VIRGINIA: “Let Doctors Decide” Medical Cannabis Bill Heads to Governor’s Desk
Richmond, Virginia: Delegate Ben Cline’s (R-24) Joint Commission on Healthcare bill, HB 1251, to expand Virginia’s medical cannabis laws, made its final passage in the House of Delegates today and will now head to Governor Ralph Northam’s (D) desk for signature.
“Medical cannabis oil has been proven to effectively and safely help patients manage pain,” said Delegate Cline. “With Virginia fighting a growing opioid crisis, this is smart legislation to reduce dependence on addictive narcotics. By expanding the ability to recommend medical cannabis oil, we are giving doctors the freedom to make a decision based on the most up to date research and data, just as they do for any other medication they prescribe. I am pleased to see this bill pass the General Assembly, and I look forward to the Governor signing it into law.”
“Virginia can now benefit from the same reduction in opioid fatalities observed by states that have implemented medical cannabis laws,” said Virginia NORML’s executive director, Jenn Michelle Pedini. "25% fewer opioid overdose deaths occur after states adopt medical marijuana laws, and after just a few short years the percentage escalates to 30-35%. Three Virginians die every day from opiate overdose, so this legislation will help immensely in mitigating the opiate crisis in the Commonwealth.”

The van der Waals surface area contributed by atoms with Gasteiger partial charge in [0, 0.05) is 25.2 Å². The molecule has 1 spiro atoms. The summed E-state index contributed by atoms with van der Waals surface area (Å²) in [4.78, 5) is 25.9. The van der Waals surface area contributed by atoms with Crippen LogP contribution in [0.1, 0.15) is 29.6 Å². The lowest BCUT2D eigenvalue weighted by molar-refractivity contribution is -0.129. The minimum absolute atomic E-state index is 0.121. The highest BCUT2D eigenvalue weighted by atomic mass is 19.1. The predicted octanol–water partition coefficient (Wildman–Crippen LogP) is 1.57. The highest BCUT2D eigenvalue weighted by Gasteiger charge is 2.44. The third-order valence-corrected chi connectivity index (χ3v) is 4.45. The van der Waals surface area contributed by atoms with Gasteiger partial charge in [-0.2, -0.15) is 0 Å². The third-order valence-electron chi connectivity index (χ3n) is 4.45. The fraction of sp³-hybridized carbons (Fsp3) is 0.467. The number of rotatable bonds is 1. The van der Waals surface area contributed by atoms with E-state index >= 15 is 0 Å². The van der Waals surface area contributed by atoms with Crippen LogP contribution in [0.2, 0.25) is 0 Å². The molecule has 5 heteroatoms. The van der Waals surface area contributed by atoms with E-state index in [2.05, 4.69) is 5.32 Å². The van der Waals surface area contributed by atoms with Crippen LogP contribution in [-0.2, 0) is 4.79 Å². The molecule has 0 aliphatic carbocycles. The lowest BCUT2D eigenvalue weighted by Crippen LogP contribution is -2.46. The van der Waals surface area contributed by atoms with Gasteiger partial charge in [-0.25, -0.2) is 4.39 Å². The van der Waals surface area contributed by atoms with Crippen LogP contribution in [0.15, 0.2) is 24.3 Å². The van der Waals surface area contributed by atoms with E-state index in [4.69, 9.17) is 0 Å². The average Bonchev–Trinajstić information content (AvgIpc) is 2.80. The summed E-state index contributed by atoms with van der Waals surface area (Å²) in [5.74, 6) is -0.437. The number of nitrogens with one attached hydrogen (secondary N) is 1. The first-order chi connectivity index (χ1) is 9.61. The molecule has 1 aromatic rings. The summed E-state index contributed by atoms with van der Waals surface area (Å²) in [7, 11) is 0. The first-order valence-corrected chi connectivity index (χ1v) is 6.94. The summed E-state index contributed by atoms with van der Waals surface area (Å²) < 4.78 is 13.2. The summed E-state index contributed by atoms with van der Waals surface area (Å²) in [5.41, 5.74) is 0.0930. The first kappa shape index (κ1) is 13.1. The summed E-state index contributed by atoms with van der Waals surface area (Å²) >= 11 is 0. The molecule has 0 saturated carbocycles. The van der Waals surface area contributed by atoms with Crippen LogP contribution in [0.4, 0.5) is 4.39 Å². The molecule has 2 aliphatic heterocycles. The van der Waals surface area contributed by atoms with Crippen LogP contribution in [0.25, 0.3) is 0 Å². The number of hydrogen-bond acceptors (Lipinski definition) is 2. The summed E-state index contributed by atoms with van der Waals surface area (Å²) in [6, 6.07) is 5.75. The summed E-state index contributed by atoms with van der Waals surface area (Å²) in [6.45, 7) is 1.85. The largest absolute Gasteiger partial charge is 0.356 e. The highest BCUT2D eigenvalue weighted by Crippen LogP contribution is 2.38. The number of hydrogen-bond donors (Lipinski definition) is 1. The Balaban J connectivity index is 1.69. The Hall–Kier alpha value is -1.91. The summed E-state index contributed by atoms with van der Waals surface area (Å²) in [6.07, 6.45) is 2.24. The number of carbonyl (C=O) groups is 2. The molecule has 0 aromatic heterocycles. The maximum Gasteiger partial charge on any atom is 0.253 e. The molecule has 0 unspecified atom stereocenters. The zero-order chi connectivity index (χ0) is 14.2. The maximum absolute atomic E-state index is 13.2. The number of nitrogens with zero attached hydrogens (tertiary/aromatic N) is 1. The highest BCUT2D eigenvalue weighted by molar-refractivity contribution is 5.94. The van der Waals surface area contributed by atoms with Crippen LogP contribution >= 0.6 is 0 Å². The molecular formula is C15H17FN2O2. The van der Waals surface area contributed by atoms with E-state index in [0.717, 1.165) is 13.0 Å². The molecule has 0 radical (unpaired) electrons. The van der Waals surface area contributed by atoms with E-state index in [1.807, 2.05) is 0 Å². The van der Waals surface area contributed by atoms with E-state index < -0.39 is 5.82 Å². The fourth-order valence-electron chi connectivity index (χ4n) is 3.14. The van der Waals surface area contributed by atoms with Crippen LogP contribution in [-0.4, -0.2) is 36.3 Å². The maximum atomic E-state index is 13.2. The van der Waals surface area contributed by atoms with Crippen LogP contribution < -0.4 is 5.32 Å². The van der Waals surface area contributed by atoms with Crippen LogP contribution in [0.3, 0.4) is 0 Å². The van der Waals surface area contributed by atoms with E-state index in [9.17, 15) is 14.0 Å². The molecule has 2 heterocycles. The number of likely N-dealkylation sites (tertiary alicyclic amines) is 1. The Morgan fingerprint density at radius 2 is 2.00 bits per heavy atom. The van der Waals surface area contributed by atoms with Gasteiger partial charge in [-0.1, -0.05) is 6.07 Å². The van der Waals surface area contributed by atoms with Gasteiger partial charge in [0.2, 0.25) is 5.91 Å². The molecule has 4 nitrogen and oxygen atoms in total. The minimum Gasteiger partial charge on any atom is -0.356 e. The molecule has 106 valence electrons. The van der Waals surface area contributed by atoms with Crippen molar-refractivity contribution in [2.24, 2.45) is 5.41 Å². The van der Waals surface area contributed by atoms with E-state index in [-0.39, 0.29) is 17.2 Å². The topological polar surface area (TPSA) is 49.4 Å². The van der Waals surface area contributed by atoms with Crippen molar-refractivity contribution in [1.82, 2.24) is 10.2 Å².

“HB 1251 is the culmination of several years of work with my constituents and a year long study by the Joint Commission on Health Care (JCHC), on which I serve,” said Delegate Kaye Kory (D-38). "The JCHC is a bipartisan, bicameral commission composed of appointed legislators. The JCHC voted unanimously to send HB 1251 and SB 726 to the House of Delegates for this 2018 session. I am proud to be a chief co-patron along with Delegate Ben Cline. This bill will allow more Virginians to avail themselves of the healing properties of medical cannabis oils which can ease the symptoms of painful and debilitating diseases and conditions.”
For Virginians suffering from conditions like cancer, Crohn’s, and PTSD, their long wait to have legal access to the healing attributes of medical cannabis oil will soon be over.
“The passage of HB 1251 is an important next step to improving the lives of so many Virginians and sets an important precedent for laws like this across the country,” said chief co-patron Delegate Eileen Filler-Corn (D-41). "Those who suffer from intractable epilepsy have already seen the benefits of cannabidiol oil and how it can improve their quality of life. These bills will allow more Virginians to benefit from cannabidiol oil as well.”
Soon, the experts — Virginia doctors — will be the ones determining whether or not medical cannabis oil will help their patients find comfort and heal. Virginia doctors will be able to recommend the use of medical cannabis oil for the treatment of any diagnosed condition or disease. Previously, they were only permitted to recommend the oils to patients with intractable epilepsy.